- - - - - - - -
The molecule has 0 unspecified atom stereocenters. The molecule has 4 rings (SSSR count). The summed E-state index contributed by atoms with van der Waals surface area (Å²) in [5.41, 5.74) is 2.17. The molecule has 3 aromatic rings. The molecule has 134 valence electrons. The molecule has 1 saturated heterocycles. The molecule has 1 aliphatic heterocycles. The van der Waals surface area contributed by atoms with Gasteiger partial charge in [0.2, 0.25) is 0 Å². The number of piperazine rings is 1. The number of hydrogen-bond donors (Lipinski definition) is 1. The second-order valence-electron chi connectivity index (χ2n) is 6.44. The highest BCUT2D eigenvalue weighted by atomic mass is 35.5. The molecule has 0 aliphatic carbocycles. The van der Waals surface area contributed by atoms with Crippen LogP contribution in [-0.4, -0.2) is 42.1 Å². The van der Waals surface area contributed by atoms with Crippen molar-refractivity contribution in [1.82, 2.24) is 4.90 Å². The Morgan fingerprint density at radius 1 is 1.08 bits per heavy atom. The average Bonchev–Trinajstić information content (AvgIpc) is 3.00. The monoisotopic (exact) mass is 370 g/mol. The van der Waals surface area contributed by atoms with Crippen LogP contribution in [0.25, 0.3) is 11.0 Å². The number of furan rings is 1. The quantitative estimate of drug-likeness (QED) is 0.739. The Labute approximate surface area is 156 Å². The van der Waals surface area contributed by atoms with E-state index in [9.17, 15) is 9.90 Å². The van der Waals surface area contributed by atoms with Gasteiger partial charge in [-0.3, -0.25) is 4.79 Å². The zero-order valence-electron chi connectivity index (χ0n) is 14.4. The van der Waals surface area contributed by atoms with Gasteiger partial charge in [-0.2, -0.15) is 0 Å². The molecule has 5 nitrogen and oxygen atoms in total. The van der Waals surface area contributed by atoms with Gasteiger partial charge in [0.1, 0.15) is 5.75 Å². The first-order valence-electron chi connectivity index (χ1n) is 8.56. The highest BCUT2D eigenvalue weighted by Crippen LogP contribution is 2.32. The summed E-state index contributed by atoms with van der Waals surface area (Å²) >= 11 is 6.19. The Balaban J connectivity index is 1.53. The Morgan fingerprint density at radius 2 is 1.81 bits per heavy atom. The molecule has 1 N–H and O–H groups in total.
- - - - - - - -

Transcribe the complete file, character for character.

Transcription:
The molecule has 0 unspecified atom stereocenters. The molecule has 4 rings (SSSR count). The summed E-state index contributed by atoms with van der Waals surface area (Å²) in [5.41, 5.74) is 2.17. The molecule has 3 aromatic rings. The molecule has 134 valence electrons. The molecule has 1 saturated heterocycles. The molecule has 1 aliphatic heterocycles. The van der Waals surface area contributed by atoms with Gasteiger partial charge in [0.2, 0.25) is 0 Å². The number of piperazine rings is 1. The number of hydrogen-bond donors (Lipinski definition) is 1. The second-order valence-electron chi connectivity index (χ2n) is 6.44. The highest BCUT2D eigenvalue weighted by atomic mass is 35.5. The molecule has 0 aliphatic carbocycles. The van der Waals surface area contributed by atoms with Crippen LogP contribution in [-0.4, -0.2) is 42.1 Å². The van der Waals surface area contributed by atoms with Crippen molar-refractivity contribution in [1.82, 2.24) is 4.90 Å². The Morgan fingerprint density at radius 1 is 1.08 bits per heavy atom. The average Bonchev–Trinajstić information content (AvgIpc) is 3.00. The monoisotopic (exact) mass is 370 g/mol. The van der Waals surface area contributed by atoms with Crippen LogP contribution in [0.25, 0.3) is 11.0 Å². The number of furan rings is 1. The quantitative estimate of drug-likeness (QED) is 0.739. The Labute approximate surface area is 156 Å². The van der Waals surface area contributed by atoms with E-state index in [9.17, 15) is 9.90 Å². The van der Waals surface area contributed by atoms with Gasteiger partial charge in [-0.3, -0.25) is 4.79 Å². The zero-order valence-electron chi connectivity index (χ0n) is 14.4. The van der Waals surface area contributed by atoms with Gasteiger partial charge in [-0.2, -0.15) is 0 Å². The molecule has 5 nitrogen and oxygen atoms in total. The van der Waals surface area contributed by atoms with Gasteiger partial charge in [0.1, 0.15) is 5.75 Å². The first-order valence-electron chi connectivity index (χ1n) is 8.56. The highest BCUT2D eigenvalue weighted by Crippen LogP contribution is 2.32. The summed E-state index contributed by atoms with van der Waals surface area (Å²) >= 11 is 6.19. The Balaban J connectivity index is 1.53. The Morgan fingerprint density at radius 2 is 1.81 bits per heavy atom. The molecule has 1 N–H and O–H groups in total.